GMC Has No Hummer EV Test Mules Yet

Tim Healey
by Tim Healey

You likely know that lead times in the automotive industry are long when it comes to developing new or significantly redesigned models.

You also likely know that one of the reasons for the long lead times is that automakers spend a lot of time testing prototypes, putting untold numbers of miles on test mules on public roads, at dedicated proving grounds, and in harsh weather environments.

Yet, the newly introduced GMC Hummer EV is just beginning to undergo testing.

That’s shocking, given that GMC plans to launch the truck just about a year from now.

“Interestingly enough, we don’t have a vehicle yet,” chief engineer Al Oppenheiser (formerly the Chevrolet Camaro’s chief engineer) told Green Car Reports. “We’re building our first test vehicle as we speak; the vehicle you see in the video is our display vehicle.”

This, to put it mildly, is unusual. So, too, is the Hummer’s greenlight-to-launch time. GM gave the go-ahead in April 2019. That means if the launch of the Hummer EV proceeds on schedule and launches in the fall of next year, that’s about two and a half years from conception to launch. Fairly short of the typical three to five years, and perhaps an industry first, according to GCR. All the more unusual given that the truck is an EV, and while EV tech isn’t all that new, it’s still new enough, especially in terms of mass production, that it’s surprising to have such a short lead time.

Oppenheiser told GCR that the fact that some of the EV underpinnings are modular has been a time-saver. GM also claims that while the test mules are just now being built, the Ultium battery packs are fully ready to go.

Compare 30 months of research and development to what the report says is “at least” five years for the mid-engine C8 Corvette, and the mind boggles a bit. Many of the engineers on the Hummer team moved over from Corvette.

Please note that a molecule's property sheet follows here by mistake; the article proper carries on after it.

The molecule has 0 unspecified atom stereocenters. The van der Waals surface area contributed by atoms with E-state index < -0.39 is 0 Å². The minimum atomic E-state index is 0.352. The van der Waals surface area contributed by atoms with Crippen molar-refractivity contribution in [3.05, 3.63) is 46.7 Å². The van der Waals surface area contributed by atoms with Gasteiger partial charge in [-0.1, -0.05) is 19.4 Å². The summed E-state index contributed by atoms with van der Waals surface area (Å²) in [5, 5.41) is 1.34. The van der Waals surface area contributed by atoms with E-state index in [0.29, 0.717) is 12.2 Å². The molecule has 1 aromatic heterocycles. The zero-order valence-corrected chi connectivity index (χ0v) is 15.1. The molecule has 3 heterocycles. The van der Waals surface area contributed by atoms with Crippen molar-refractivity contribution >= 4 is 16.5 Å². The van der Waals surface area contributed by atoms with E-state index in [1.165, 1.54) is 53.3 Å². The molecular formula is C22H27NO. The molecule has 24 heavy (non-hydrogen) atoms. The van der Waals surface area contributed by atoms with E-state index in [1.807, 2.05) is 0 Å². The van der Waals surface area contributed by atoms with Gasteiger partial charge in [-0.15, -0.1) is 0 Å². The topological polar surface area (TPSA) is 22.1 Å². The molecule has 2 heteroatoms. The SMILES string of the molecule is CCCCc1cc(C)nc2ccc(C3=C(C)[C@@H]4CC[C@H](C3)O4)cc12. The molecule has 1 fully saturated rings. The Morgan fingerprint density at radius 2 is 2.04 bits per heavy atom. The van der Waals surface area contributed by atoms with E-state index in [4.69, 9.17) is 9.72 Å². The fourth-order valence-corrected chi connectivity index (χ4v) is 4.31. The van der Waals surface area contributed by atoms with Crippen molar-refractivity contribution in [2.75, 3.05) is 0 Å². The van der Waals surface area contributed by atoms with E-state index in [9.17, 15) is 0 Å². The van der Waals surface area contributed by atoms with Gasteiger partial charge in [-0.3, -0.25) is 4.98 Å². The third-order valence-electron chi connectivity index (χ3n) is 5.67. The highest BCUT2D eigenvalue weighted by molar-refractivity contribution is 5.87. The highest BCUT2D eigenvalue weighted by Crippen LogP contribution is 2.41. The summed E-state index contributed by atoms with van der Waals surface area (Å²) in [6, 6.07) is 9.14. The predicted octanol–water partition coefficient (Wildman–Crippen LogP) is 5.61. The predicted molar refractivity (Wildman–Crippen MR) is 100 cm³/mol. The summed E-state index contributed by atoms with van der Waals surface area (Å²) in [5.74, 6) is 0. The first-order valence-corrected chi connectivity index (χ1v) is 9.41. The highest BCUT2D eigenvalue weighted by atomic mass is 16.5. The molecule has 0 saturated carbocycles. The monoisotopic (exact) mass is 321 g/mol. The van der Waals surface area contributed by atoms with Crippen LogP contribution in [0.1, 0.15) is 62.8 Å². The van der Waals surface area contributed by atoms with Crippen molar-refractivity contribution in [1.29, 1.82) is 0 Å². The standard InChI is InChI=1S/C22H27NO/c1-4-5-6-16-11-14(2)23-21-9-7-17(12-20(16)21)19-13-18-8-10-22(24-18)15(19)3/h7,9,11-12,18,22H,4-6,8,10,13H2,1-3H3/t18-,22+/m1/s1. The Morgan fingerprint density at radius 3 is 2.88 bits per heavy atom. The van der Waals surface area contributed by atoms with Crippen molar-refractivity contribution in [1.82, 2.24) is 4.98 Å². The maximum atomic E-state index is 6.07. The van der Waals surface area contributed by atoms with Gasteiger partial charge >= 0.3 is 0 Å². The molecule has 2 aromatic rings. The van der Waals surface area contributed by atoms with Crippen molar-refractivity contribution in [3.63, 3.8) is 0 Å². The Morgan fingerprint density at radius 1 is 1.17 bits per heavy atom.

The short lead time might make worrywarts nervous about quality, while the optimists among us might wonder if GM and GMC can learn lessons that help shorten lead times across the industry. There’s also every chance that this is just a one-time thing, and that even if lessons are learned that improve the development process and build quality doesn’t suffer, lead times might not be shortened for other vehicles.

There’s also no guarantee that the Hummer launches on time, and that may not be GMC’s fault. Yes, of course, delays in development could occur as testing reveals problems that need to be ironed out. But as the current Corvette shows, external factors could delay production. The C8 has been slowed by strike, COVID, and parts shortages. The same fate could await the Hummer.

The future will be the present soon enough. For now, one can gaze upon GMC with awe or horror or a mixture of both for proceeding in this fashion.

[Image: GMC]

Tim Healey
Tim Healey

Tim Healey grew up around the auto-parts business and has always had a love for cars — his parents joke his first word was “‘Vette”. Despite this, he wanted to pursue a career in sports writing but he ended up falling semi-accidentally into the automotive-journalism industry, first at Consumer Guide Automotive and later at He also worked as an industry analyst at Mintel Group and freelanced for, CarFax,, High Gear Media, Torque News,,, among others, and of course Vertical Scope sites such as,, and He’s an urbanite and as such, doesn’t need a daily driver, but if he had one, it would be compact, sporty, and have a manual transmission.

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3 of 8 comments
  • Inside Looking Out Inside Looking Out on Oct 22, 2020

    You guys are funny. Probably never worked at start up. What tests? QA costs money and time. And time is money too. Developers will run unit tests. Is that not enough? Time to market is more important and service packs will always follow.

  • Imagefont Imagefont on Oct 23, 2020

    Testing schmesting. At GM we don’t test anything - our customers do.

  • Bob65688581 We bought zillions of German cars, despite knowing about WWII slave labor. Refusing to buy something for ideological reasons is foolish.Both the US and the EU have imposed tariffs, so the playing field is level. I'll buy the best price/quality, regardless of nationality.Another interesting question would be "Would you buy one of the many new European moderate-price EVs?" but of course they aren't sold here.Third interesting question: "Why won't Stellantis sell its best products in America?"
  • Freshblather No. Worried there will be malicious executable code built into the cars motherboard that could disable the Chinese cars in the event of hostilities between the west and China.
  • Bd2 Absolutely not - do not want to support a fascist, totalitarian regime.
  • SCE to AUX The original Capri was beautiful. The abomination from the 90s was no Capri, and neither is this.It looks good, but too similar to a Polestar. And what's with the whacked price?
  • Rover Sig Absolutely not. Ever.